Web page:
I officially became part of the problem this week, when I illegally downloaded a pirated TV show episode off the Internet. I don’t want to name the show, in case it comes back to bite me somehow, but I’ll give you a hint. It starts with an “L”, it rhymes with “cost” and it’s about a bunch of plane crash survivors on a mysterious deserted island. Except that it’s not deserted because there’s apparently some big-ass monster in the jungle, and there’s definitely a crazy French chick out there, and holy-moly Kate is a total babe, but Sawyer’s rakish bad-bay shtick is sure wearing thin, and ooh that Jin makes me so mad and I’m glad he left Sun because he doesn’t deserve her . . .
I normally don’t get this stupid over a TV show, but when I do get stupid, I get really stupid. Stupid enough to lurk at the online forums and spend about four hours figuring out how to download an episode I missed. Getting movies and TV shows over the Internet is ridiculously complicated to figure out, but if you’re interested, it can be done. You just have to get comfortable with bit torrents and codecs and a vaguely unethical feeling at the base of your skull.
You also have to accept the idea that you’re running non-commercial “open-source” software on your system. This is a famous way to cripple your PC with viruses, but you know, we underground technobandits like to live on the edge. It’s part of the outlaw glamour of Internet piracy. (Just typing that, I can feel myself getting physically geekier. Dammit! What the hell is this? Acne?)
Anyway. It took about a half hour to download the show itself, which ran as 45 minutes of full-screen high-def video (no commercials!) on the computer. Now that it’s all set up, I find I have a whole new dilemma on my hands: you can get anything online. Any movie you can get in theaters or on DVD (plus many you can’t), and TV shows that go up online within minutes after their initial broadcast. Plus porn, of course. Lots of porn. I’d jump on that immediately, except my tastes run to a particularly obscure genre of druidic S&M you have to mail-order from Rio.
No, my immediate problem is this: with endless TV shows and movies a click away, every day is Christmas, potentially. Setting aside the ethical concerns of commercial file-swapping (I’m very good at setting aside the ethical concerns of commercial file-swapping), I could easily get myself into trouble watching back episodes of The Daily Show or Arrested Development or (God help me) 24.
What I’m worried about is that I actually spent half a day chasing down this one particular episode of my mysterious island show over the Internet. Do I really want to be that guy that downloads TV shows on his computer? No, I don’t wanna be that guy. I hate that guy. That’s the guy that stays up until 3am eating Cheetos and burning DVDs of Dr. Who and The Prisoner. I’d like to be that other guy, the guy that doesn’t even own a TV, reads weighty hardcover literature in the evenings and occasionally deigns to attend a Fellini film festival.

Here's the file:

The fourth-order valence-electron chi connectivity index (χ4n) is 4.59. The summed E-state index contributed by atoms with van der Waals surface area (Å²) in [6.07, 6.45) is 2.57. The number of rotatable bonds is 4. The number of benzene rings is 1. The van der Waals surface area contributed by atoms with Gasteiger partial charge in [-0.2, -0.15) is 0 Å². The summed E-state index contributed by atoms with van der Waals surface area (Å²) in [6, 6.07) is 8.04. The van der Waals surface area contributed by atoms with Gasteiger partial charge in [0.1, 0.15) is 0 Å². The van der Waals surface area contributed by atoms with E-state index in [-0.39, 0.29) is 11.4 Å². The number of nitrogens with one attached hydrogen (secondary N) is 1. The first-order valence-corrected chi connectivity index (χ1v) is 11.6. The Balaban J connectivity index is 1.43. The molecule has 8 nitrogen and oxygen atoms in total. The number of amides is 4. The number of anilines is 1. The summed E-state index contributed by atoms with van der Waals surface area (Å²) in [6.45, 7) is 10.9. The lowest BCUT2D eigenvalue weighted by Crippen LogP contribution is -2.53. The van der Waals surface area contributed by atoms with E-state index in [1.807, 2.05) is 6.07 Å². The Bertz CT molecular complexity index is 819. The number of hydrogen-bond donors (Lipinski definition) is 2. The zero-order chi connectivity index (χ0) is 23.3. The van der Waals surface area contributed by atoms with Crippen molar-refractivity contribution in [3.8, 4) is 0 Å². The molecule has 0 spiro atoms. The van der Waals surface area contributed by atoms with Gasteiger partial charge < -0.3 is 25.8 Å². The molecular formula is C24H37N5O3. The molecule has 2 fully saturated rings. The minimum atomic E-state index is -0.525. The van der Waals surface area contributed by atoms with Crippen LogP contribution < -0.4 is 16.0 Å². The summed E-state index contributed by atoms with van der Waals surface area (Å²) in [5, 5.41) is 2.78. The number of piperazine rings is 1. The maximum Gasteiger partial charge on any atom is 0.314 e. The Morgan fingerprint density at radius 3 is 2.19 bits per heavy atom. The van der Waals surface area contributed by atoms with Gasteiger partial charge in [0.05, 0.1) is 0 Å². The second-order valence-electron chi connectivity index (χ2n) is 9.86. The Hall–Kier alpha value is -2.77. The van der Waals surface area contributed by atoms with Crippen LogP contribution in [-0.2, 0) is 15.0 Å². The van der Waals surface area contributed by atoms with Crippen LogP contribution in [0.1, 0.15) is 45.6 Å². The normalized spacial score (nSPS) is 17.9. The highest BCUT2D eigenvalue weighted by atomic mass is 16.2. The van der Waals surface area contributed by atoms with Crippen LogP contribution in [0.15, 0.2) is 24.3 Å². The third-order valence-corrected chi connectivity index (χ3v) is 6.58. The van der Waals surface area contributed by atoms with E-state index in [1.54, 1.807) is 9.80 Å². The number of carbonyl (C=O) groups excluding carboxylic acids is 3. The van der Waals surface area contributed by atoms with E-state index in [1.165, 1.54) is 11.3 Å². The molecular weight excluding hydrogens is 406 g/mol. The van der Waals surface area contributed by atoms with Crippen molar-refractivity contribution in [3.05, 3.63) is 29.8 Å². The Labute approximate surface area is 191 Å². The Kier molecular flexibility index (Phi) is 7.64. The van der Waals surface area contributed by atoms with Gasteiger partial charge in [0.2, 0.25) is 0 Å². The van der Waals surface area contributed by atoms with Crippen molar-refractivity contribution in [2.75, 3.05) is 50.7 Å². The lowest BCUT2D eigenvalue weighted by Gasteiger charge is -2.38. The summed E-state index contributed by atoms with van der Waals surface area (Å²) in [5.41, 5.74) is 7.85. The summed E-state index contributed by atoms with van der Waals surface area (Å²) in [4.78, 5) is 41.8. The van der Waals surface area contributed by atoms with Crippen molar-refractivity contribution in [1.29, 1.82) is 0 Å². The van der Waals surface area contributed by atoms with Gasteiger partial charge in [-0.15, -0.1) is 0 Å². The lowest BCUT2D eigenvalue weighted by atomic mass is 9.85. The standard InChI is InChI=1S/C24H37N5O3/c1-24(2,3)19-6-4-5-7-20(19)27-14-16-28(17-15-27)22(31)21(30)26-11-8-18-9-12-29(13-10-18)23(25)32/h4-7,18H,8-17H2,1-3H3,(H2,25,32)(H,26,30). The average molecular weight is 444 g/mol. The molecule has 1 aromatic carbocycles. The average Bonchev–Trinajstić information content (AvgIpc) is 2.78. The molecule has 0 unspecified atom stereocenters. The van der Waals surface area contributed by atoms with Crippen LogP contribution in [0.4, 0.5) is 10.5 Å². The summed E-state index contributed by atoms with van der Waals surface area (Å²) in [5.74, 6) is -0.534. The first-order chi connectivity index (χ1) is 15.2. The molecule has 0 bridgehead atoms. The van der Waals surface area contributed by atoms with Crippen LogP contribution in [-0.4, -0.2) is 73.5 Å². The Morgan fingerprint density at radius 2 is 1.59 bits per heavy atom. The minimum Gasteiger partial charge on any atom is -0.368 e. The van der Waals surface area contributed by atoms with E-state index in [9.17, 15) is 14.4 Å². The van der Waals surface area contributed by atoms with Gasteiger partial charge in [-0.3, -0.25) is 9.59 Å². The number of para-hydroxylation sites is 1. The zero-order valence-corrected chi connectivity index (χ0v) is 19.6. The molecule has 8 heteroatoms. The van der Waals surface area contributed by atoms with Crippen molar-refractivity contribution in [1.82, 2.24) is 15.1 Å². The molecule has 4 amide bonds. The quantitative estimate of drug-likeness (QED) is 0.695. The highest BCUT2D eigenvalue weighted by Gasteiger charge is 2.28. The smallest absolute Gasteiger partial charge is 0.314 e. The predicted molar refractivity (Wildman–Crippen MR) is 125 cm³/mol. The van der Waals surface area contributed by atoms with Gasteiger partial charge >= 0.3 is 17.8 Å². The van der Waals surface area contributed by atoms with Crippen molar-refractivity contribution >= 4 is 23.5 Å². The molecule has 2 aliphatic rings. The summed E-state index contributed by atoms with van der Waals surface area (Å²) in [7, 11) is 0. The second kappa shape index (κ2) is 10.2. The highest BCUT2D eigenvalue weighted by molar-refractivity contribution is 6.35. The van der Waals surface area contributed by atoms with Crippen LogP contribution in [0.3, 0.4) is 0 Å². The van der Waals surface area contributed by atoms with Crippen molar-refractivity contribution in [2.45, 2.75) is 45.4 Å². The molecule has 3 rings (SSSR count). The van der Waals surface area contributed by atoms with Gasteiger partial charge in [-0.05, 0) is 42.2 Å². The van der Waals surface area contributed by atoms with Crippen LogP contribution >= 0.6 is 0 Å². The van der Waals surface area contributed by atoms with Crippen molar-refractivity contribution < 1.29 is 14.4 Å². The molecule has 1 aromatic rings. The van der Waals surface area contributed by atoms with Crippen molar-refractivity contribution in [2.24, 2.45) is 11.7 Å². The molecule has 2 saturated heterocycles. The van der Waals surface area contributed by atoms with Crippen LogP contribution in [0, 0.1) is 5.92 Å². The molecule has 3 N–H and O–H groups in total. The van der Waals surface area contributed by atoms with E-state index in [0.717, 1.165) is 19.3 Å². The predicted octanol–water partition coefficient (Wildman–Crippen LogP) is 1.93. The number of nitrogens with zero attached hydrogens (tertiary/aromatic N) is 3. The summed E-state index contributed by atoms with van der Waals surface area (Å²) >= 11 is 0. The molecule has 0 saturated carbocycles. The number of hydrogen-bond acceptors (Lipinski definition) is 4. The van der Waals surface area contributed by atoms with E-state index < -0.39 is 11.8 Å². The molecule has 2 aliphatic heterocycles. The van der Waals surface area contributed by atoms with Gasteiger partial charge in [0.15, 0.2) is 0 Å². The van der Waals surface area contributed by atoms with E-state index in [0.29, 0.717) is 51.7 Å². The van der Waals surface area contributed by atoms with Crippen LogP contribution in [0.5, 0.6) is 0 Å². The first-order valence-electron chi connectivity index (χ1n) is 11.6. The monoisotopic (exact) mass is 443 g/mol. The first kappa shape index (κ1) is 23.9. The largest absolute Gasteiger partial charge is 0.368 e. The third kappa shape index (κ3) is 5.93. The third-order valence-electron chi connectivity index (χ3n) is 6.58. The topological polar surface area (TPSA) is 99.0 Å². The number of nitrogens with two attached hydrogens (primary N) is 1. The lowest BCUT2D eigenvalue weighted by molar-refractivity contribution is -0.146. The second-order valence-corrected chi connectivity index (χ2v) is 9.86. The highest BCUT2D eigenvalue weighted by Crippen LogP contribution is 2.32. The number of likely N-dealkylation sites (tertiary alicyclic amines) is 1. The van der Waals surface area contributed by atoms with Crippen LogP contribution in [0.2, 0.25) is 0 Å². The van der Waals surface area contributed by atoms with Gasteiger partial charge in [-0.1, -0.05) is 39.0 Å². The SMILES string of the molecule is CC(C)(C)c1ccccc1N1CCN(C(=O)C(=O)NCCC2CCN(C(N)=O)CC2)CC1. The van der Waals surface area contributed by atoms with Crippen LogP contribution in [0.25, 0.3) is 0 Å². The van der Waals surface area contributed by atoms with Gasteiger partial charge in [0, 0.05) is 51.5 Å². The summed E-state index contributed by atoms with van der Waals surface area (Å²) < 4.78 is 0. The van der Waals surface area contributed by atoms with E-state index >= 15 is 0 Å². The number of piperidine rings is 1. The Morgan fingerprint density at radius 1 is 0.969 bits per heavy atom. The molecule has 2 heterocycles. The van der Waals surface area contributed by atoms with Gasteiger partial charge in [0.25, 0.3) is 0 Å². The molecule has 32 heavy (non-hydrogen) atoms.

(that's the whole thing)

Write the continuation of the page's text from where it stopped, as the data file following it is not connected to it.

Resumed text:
Ah, well. Such is my lot. I grew up on TV, lots and lots of TV, and still have psychic scars from that time my Dad grounded me and I couldn’t watch the two-hour Dukes of Hazzard special. In terms of hours invested, TV is the single most important mass media/cultural conduit in my development. Which probably says a lot about my attention span and weird affection for Joyce DeWitt.
The truth is that my attitude toward TV is fundamentally ambivalent. Because mostly, let’s face it: TV sucks. It’s bad. Bad, bad, bad. Not ironically-good-bad or so-stupid-it’s-funny-bad, but just pure bad. Individually and culturally, watching TV is the passive equivalent of eating a fistful of slightly hallucinogenic barbiturates. Reality programming and 90 percent of the scripted shows only fill me with sadness and ennui. I’m not one of those people that can enjoy TV on some vague ironic level. Click on Jerry Springer, and I’m likely to either weep for our planet or immediately depart on a tri-state killing spree.
But neither can I be snooty about it, because I do enjoy some bad TV just on a very genuine and earnest level. For example, I love America’s Funniest Home Videos. This puzzles and disturbs my family and friends. Cute kids, funny pets, guys getting hit in the crotch with stuff I’m there. I have no idea why. Then there’s this weird new trend of short-attention-span theater, like Top 100 TV Celebrity Meltdowns or whatnot. It’s perfectly disposable television; 90-second totally irrelevant pop-culture blips that I cannot stop watching. Who’s responsible for this? I hate being target-marketed so effectively. I’m looking at you, VH1!
And, of course, I’m invested enough in my new paranormal castaways drama to pirate the damn thing online. How sad is that? I sat there at my desk, watching it on my 17-inch Sony Triniton monitor, with my stereo headphones on, and thinking, this can’t be right. This is no good. I’m watching TV on my computer.
Ah, but I loved it, I did. I’m hooked on that show. Just another cheerfully post-punk consumer addicted to tricked-out prime-time soap opera. What happened, people? How did my life end up like this? Where did the dream go wrong?
And most importantly, will Kate choose Jack over Sawyer? I sure hope so. Because that Sawyer is just so conceited, and Shannon’s nothing but a skank, and Sayid should be paying attention to Sun, and I’m worried about Michael and Walt, and . . .
// Marginal Utility
"The social-media companies have largely succeeded in persuading users of their platforms' neutrality. What we fail to see is that these new identities are no less contingent and dictated to us then the ones circumscribed by tradition; only now the constraints are imposed by for-profit companies in explicit service of gain.READ the article